They say that starting a business is a marathon, not a spring — and the long, storied history of how Starbucks became the world's most formidable coffee chain is one long marathon. Much like McDonald's and the chains that came before it, Starbucks isn't without its missteps and failures from time to time. So just what hase worked for Starbucks, and what hasn't?
Starbucks, which opened in 1971, grew steadily over the years; Starbucks didn't even break into 17 stores until 16 years after opening. And it wasn't even until 1995 that Starbucks began selling a little well-known drink, the Frappuccino. From 1994 to 1996, Starbucks more than doubled its number of stores, from 272 to 677. And with it, came lots of experimentation and new drinks.
And of course, not all of them were winners — and when we started digging into some of those missteps, we were surprised to see what did click, and what didn't. In fact, some of the ideas, like the Circadia "hidden" restaurants, seem almost too ahead of its time; nowadays, the idea of a discreet, "hipster" coffee shop would probably not be as foreign as it was some 15-plus years ago. (After all, they were serving booze there). And then there were the bottled drinks that Starbucks first forayed into in 1995. But somehow, Pepsi + coffee didn't quite take off.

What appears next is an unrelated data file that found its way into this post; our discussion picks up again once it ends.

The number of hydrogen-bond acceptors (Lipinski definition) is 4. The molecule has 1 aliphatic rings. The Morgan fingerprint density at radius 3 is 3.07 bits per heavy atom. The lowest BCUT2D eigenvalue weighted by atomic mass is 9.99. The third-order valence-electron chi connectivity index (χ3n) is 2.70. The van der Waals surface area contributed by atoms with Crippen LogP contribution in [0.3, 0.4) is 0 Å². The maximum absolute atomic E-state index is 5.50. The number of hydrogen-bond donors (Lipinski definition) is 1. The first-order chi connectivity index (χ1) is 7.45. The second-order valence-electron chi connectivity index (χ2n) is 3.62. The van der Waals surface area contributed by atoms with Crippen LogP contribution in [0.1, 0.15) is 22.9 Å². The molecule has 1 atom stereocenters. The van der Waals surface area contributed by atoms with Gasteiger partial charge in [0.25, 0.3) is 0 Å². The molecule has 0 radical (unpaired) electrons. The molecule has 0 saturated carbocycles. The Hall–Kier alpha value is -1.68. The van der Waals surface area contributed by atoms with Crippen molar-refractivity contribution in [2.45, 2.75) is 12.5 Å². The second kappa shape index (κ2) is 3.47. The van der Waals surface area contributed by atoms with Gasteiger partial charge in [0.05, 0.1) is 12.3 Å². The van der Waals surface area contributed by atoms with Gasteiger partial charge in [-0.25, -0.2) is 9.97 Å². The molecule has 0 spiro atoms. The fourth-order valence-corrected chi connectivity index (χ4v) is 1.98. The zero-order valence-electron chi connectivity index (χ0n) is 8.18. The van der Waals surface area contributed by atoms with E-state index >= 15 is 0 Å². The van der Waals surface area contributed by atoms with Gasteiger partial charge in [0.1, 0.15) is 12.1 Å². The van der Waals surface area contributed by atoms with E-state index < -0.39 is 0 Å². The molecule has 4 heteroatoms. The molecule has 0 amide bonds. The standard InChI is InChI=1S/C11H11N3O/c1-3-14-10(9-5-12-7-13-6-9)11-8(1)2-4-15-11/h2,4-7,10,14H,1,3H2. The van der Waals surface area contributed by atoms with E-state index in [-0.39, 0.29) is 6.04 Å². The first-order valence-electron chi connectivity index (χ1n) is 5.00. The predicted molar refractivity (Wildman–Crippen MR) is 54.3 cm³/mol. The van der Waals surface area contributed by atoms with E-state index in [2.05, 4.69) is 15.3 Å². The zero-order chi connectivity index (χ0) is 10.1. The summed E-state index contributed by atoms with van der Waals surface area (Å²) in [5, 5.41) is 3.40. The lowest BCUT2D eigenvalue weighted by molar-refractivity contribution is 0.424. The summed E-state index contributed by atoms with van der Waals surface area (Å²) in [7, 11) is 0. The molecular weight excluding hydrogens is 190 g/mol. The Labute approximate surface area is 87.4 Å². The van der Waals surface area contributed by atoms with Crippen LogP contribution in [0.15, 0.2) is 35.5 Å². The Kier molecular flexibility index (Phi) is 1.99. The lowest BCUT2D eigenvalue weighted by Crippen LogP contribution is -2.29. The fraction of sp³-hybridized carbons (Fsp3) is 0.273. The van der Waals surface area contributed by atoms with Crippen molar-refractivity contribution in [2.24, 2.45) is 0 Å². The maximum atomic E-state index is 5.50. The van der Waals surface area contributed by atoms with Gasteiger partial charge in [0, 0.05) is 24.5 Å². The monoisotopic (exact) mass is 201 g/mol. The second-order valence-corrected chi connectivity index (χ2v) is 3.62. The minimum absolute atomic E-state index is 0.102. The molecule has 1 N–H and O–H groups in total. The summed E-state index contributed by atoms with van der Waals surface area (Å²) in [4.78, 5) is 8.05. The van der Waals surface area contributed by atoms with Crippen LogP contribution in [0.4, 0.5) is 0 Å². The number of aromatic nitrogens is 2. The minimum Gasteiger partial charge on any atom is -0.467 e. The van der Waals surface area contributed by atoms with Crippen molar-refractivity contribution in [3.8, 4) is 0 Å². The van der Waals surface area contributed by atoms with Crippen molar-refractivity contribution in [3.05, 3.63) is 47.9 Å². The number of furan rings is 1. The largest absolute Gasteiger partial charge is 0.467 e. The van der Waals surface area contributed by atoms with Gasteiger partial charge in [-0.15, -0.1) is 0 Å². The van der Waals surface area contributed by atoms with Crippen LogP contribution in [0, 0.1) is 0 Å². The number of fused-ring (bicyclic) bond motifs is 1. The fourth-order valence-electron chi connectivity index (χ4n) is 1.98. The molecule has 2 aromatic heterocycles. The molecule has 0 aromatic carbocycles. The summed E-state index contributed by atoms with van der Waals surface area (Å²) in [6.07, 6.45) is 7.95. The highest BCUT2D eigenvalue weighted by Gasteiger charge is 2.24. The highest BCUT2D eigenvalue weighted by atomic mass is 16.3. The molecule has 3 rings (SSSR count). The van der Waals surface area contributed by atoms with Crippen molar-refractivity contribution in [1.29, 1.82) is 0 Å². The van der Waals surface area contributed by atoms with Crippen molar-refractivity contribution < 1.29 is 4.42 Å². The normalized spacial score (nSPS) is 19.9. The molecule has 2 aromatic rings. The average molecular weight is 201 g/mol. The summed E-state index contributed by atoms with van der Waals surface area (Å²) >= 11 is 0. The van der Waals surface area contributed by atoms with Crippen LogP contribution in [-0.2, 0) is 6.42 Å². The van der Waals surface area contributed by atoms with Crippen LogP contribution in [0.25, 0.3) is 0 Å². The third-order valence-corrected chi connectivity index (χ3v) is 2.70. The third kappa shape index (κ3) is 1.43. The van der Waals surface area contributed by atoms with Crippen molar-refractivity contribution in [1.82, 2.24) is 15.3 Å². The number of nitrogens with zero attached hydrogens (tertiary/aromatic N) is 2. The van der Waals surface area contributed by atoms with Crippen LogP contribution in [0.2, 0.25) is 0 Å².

Some of these mistakes we'd like to see come back, and others we'd like to see stay far, far away. But for all of its stumblings, Starbucks has nailed quite a few things — and we mean more than the Frappuccino. Click ahead to see Starbucks' biggest flops, as well as, in our minds, Starbucks' biggest successes.